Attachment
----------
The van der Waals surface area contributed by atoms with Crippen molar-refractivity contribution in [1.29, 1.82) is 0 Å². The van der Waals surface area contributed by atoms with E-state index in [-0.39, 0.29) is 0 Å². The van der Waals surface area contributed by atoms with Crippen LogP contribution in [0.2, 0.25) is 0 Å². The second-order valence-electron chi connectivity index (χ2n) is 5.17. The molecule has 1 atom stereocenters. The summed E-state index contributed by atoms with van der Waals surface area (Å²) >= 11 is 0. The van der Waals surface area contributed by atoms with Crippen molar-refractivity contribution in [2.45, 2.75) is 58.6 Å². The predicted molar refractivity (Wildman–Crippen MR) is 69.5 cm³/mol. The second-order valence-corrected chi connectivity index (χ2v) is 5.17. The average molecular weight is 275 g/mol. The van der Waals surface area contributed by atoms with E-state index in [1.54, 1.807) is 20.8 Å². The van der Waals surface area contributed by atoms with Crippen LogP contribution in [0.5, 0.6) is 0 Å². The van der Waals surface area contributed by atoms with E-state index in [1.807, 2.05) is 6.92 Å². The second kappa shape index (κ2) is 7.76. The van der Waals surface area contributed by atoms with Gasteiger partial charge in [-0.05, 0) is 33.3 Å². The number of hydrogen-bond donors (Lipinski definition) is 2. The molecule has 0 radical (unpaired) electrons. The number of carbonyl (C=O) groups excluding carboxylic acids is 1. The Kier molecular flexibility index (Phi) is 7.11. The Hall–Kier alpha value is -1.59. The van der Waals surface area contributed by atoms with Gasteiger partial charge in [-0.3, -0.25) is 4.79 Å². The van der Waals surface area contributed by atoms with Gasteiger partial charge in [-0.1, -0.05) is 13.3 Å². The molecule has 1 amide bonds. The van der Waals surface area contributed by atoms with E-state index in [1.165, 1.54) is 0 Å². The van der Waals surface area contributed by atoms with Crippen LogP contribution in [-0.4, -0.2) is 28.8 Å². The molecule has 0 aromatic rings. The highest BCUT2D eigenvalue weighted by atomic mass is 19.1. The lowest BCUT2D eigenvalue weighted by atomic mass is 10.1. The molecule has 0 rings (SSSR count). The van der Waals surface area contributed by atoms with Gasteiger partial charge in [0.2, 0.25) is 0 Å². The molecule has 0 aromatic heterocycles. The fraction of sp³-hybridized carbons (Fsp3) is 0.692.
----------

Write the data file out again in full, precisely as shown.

The van der Waals surface area contributed by atoms with Crippen molar-refractivity contribution in [1.29, 1.82) is 0 Å². The van der Waals surface area contributed by atoms with E-state index in [-0.39, 0.29) is 0 Å². The van der Waals surface area contributed by atoms with Crippen LogP contribution in [0.2, 0.25) is 0 Å². The second-order valence-electron chi connectivity index (χ2n) is 5.17. The molecule has 1 atom stereocenters. The summed E-state index contributed by atoms with van der Waals surface area (Å²) >= 11 is 0. The van der Waals surface area contributed by atoms with Crippen molar-refractivity contribution in [2.45, 2.75) is 58.6 Å². The predicted molar refractivity (Wildman–Crippen MR) is 69.5 cm³/mol. The second-order valence-corrected chi connectivity index (χ2v) is 5.17. The average molecular weight is 275 g/mol. The van der Waals surface area contributed by atoms with E-state index in [1.54, 1.807) is 20.8 Å². The van der Waals surface area contributed by atoms with Crippen LogP contribution in [0.5, 0.6) is 0 Å². The van der Waals surface area contributed by atoms with E-state index in [1.807, 2.05) is 6.92 Å². The second kappa shape index (κ2) is 7.76. The van der Waals surface area contributed by atoms with Gasteiger partial charge in [-0.05, 0) is 33.3 Å². The number of hydrogen-bond donors (Lipinski definition) is 2. The molecule has 0 radical (unpaired) electrons. The number of carbonyl (C=O) groups excluding carboxylic acids is 1. The Kier molecular flexibility index (Phi) is 7.11. The Hall–Kier alpha value is -1.59. The van der Waals surface area contributed by atoms with Gasteiger partial charge in [-0.3, -0.25) is 4.79 Å². The van der Waals surface area contributed by atoms with Gasteiger partial charge in [-0.1, -0.05) is 13.3 Å². The molecule has 1 amide bonds. The van der Waals surface area contributed by atoms with E-state index in [1.165, 1.54) is 0 Å². The van der Waals surface area contributed by atoms with Crippen LogP contribution in [-0.4, -0.2) is 28.8 Å². The molecule has 0 aromatic rings. The highest BCUT2D eigenvalue weighted by atomic mass is 19.1. The lowest BCUT2D eigenvalue weighted by atomic mass is 10.1. The molecule has 0 rings (SSSR count). The van der Waals surface area contributed by atoms with Gasteiger partial charge in [0.2, 0.25) is 0 Å². The molecule has 0 aromatic heterocycles. The fraction of sp³-hybridized carbons (Fsp3) is 0.692.